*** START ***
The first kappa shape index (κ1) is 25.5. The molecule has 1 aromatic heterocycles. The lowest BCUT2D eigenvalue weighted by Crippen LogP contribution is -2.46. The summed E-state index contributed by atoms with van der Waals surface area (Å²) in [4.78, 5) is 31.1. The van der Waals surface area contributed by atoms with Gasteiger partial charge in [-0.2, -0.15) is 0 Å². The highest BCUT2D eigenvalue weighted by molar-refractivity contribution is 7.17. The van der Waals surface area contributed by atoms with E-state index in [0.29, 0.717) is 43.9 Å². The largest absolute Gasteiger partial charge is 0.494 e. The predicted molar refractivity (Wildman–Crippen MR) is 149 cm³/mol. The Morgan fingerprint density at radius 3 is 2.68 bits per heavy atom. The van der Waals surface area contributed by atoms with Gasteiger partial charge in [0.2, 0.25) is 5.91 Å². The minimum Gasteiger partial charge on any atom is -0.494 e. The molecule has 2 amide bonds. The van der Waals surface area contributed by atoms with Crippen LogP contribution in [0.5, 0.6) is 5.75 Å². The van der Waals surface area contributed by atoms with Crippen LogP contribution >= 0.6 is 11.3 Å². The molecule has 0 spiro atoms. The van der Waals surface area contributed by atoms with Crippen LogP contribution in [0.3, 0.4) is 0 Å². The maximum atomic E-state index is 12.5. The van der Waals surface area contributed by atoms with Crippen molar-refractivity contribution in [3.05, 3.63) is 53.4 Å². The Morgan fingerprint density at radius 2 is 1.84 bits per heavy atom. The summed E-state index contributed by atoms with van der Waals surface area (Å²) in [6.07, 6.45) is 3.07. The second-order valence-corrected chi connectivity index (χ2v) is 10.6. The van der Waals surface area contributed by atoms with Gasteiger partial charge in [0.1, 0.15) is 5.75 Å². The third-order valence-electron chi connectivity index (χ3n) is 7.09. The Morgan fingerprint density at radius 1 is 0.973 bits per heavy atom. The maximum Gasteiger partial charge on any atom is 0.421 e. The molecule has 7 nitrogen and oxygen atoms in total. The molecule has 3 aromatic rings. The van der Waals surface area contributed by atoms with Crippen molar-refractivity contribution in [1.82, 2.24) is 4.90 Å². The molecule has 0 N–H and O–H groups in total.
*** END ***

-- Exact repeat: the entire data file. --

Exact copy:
The first kappa shape index (κ1) is 25.5. The molecule has 1 aromatic heterocycles. The lowest BCUT2D eigenvalue weighted by Crippen LogP contribution is -2.46. The summed E-state index contributed by atoms with van der Waals surface area (Å²) in [4.78, 5) is 31.1. The van der Waals surface area contributed by atoms with Gasteiger partial charge in [-0.2, -0.15) is 0 Å². The highest BCUT2D eigenvalue weighted by molar-refractivity contribution is 7.17. The van der Waals surface area contributed by atoms with E-state index in [0.29, 0.717) is 43.9 Å². The largest absolute Gasteiger partial charge is 0.494 e. The predicted molar refractivity (Wildman–Crippen MR) is 149 cm³/mol. The Morgan fingerprint density at radius 3 is 2.68 bits per heavy atom. The van der Waals surface area contributed by atoms with Gasteiger partial charge in [0.2, 0.25) is 5.91 Å². The minimum Gasteiger partial charge on any atom is -0.494 e. The molecule has 2 amide bonds. The van der Waals surface area contributed by atoms with Crippen LogP contribution in [0.5, 0.6) is 5.75 Å². The van der Waals surface area contributed by atoms with Crippen LogP contribution >= 0.6 is 11.3 Å². The molecule has 0 spiro atoms. The van der Waals surface area contributed by atoms with Crippen LogP contribution in [0.3, 0.4) is 0 Å². The maximum atomic E-state index is 12.5. The van der Waals surface area contributed by atoms with Crippen molar-refractivity contribution in [3.05, 3.63) is 53.4 Å². The Morgan fingerprint density at radius 2 is 1.84 bits per heavy atom. The summed E-state index contributed by atoms with van der Waals surface area (Å²) in [6.07, 6.45) is 3.07. The second-order valence-corrected chi connectivity index (χ2v) is 10.6. The van der Waals surface area contributed by atoms with Gasteiger partial charge in [0.1, 0.15) is 5.75 Å². The third-order valence-electron chi connectivity index (χ3n) is 7.09. The Morgan fingerprint density at radius 1 is 0.973 bits per heavy atom. The maximum Gasteiger partial charge on any atom is 0.421 e. The molecule has 7 nitrogen and oxygen atoms in total. The molecule has 3 aromatic rings. The van der Waals surface area contributed by atoms with Crippen molar-refractivity contribution in [1.82, 2.24) is 4.90 Å². The molecule has 0 N–H and O–H groups in total.